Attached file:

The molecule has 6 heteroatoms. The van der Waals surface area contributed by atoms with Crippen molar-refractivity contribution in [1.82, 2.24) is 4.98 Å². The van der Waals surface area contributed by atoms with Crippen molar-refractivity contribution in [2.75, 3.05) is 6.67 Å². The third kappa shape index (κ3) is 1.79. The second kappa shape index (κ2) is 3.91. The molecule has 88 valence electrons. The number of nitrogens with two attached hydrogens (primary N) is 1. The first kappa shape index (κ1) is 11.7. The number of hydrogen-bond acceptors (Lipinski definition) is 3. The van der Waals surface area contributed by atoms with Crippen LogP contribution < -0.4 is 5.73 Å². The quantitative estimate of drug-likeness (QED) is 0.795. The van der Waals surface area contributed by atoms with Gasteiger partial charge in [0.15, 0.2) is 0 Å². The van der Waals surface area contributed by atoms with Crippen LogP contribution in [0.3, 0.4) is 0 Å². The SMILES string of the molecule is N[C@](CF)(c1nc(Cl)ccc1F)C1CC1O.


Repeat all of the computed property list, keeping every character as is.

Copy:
The molecule has 6 heteroatoms. The van der Waals surface area contributed by atoms with Crippen molar-refractivity contribution in [1.82, 2.24) is 4.98 Å². The van der Waals surface area contributed by atoms with Crippen molar-refractivity contribution in [2.75, 3.05) is 6.67 Å². The third kappa shape index (κ3) is 1.79. The second kappa shape index (κ2) is 3.91. The molecule has 88 valence electrons. The number of nitrogens with two attached hydrogens (primary N) is 1. The first kappa shape index (κ1) is 11.7. The number of hydrogen-bond acceptors (Lipinski definition) is 3. The van der Waals surface area contributed by atoms with Crippen LogP contribution < -0.4 is 5.73 Å². The quantitative estimate of drug-likeness (QED) is 0.795. The van der Waals surface area contributed by atoms with Gasteiger partial charge in [0.15, 0.2) is 0 Å². The van der Waals surface area contributed by atoms with Crippen LogP contribution in [0.3, 0.4) is 0 Å². The SMILES string of the molecule is N[C@](CF)(c1nc(Cl)ccc1F)C1CC1O.